Wednesday, July 6, 2011
Great Blue came about because of our trip to the keys in May. We love to camp in our teardrop camper and kayak the local waterways when we travel. We stayed at Curry Hammock State Park Campground in the keys. Our view from the back of the site was the waters of the Gulf Stream. While picturesque, it also had a "ahem" lovely smell from the decaying seaweed washed ashore. The front of our site was near the bath house. The bath house was unique as it had composting toilets and solar power to run the whole operation. It also had a neat device to allow the rangers to lower and lock down the solar panels in case of an impending storm.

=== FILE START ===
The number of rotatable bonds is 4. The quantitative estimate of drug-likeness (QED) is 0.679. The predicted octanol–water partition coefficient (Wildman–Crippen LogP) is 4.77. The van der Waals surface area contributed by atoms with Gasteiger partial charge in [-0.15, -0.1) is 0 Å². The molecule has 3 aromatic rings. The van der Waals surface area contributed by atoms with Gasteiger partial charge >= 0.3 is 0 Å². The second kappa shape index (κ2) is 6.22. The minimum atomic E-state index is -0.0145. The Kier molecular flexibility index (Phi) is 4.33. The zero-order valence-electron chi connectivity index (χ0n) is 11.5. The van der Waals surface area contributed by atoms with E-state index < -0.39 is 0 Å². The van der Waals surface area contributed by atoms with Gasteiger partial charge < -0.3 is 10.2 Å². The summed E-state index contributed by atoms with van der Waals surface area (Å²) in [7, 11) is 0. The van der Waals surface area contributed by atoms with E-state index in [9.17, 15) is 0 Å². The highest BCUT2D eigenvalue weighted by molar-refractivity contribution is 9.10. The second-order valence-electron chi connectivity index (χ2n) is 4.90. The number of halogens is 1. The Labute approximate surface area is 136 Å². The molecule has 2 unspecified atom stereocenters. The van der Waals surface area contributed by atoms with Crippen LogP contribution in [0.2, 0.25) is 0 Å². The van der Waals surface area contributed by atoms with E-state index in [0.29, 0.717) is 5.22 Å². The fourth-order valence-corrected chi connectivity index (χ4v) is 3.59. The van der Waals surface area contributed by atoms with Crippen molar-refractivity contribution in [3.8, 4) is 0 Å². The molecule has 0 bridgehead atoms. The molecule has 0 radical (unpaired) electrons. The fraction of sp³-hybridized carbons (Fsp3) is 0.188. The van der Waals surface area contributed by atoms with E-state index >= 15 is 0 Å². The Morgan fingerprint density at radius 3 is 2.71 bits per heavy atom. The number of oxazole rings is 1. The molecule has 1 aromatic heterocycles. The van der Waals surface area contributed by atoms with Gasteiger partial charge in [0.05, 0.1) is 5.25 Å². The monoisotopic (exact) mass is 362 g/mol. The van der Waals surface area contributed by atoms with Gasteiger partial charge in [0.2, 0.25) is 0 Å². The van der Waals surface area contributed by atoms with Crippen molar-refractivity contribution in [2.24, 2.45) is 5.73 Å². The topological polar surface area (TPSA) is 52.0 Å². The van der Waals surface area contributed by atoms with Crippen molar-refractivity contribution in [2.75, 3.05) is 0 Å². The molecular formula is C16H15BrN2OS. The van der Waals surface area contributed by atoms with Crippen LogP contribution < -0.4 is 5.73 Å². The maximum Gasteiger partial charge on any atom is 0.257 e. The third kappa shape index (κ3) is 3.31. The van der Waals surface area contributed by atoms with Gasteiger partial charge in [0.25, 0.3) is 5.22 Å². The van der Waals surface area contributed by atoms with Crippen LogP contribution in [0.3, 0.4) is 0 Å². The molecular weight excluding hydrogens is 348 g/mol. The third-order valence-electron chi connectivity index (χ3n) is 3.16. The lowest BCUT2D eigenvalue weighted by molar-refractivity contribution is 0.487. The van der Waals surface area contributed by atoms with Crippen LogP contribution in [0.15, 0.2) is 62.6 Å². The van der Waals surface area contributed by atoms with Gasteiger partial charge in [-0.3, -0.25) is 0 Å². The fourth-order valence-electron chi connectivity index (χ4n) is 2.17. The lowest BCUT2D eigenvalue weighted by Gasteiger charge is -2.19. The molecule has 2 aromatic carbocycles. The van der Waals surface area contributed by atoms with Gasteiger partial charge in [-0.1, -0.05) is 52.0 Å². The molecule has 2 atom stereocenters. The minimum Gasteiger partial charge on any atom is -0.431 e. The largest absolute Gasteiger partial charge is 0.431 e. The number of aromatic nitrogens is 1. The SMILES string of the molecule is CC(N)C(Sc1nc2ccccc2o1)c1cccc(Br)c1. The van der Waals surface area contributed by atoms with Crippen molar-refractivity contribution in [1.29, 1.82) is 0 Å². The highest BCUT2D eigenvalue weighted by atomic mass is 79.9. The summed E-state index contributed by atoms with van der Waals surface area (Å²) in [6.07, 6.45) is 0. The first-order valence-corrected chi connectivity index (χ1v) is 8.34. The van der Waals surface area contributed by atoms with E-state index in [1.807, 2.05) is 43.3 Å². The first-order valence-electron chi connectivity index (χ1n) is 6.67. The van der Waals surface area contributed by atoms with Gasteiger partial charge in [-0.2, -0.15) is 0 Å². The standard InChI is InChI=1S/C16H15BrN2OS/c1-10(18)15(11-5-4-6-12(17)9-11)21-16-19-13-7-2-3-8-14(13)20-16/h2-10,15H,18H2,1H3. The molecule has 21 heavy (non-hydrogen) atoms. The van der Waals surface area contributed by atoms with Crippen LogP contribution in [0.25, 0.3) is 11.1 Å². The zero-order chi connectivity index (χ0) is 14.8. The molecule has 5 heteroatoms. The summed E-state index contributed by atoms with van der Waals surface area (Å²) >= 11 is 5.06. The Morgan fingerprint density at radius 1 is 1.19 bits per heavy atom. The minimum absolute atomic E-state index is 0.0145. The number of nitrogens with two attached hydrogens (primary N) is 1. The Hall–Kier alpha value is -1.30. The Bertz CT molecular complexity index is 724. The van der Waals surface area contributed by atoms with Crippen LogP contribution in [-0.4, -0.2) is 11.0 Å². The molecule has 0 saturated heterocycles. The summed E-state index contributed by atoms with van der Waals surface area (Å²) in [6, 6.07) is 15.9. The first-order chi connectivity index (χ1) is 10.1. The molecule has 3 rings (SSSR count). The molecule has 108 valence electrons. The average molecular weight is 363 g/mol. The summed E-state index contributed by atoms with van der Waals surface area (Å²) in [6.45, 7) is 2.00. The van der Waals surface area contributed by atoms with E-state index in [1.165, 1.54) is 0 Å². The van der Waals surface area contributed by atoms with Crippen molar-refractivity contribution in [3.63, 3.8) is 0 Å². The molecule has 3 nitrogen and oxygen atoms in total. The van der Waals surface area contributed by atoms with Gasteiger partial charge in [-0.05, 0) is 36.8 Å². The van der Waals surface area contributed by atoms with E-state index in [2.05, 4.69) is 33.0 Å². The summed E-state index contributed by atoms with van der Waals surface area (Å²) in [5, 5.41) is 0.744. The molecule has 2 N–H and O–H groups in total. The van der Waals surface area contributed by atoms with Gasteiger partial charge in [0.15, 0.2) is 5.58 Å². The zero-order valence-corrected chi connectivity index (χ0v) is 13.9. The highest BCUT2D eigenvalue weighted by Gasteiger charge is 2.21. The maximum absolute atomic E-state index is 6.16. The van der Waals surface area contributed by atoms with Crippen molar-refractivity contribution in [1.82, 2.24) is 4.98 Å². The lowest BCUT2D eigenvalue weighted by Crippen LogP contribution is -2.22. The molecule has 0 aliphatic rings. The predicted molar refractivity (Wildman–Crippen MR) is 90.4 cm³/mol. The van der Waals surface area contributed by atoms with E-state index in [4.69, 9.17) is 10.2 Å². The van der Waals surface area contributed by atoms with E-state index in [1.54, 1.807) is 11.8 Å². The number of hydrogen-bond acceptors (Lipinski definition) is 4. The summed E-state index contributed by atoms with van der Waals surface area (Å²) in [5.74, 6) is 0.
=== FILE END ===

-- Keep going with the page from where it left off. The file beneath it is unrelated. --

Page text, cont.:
One morning, my husband Chris and I decided to launch our kayak in the shallow water and set out for an adventure. We had no idea where we were going, but we hugged the shoreline and I photographed the birds and iguanas along the way. We did not really have any map to indicate which key was which so we just kept turning to the right in hopes of coming back to where we started. We came upon a hamlet and observed a fellow paddler coming out so we decided to investigate. Once in the hammock we were virtually surrounded by mangrove swamps and did not see an exit. Hugging the coast, we finally found a faded sign that pointed into the mangroves. Feeling a sense of adventure, we glided into the cool darkness. I was quite captivated by the beauty of the trees, their fantastic root systems and the play of light filtering through the leaves. The trees seemed to be closing in on us and we wondered if indeed we were going in the right direction. Chris and I were talking about snakes dropping from the heights above when we came heard a hello ahead. There was a couple canoeing in from the other way. We pulled over as far as possible to the other side to let them pass, Chris asking if this was the way out. They said yes and not soon after, the trees parted and we found ourselves going under the bridge that was the entrance to the park. Chris breathed a loud sigh and I asked what was wrong, he explained that in the mangrove he felt quite claustrophobic and was getting eaten alive by mosquitos. Normally, I am the one who does not like tight spaces and fortunately for me, mosquitos don't like the way I taste! We entered a lagoon area that fed back into the main water through a channel where there were several men fishing. Off to the side was the Great Blue Heron, waiting for his next free meal. This bird was almost tame, in that he was standing not 5 feet from the men. Every now and then, one of them would catch a small fish and not throw it back, but towards the Heron. Hence the bird had become quite large, and close to being a pet as it watched carefully every move the men made, hoping beyond hope for the next free ride to it's belly.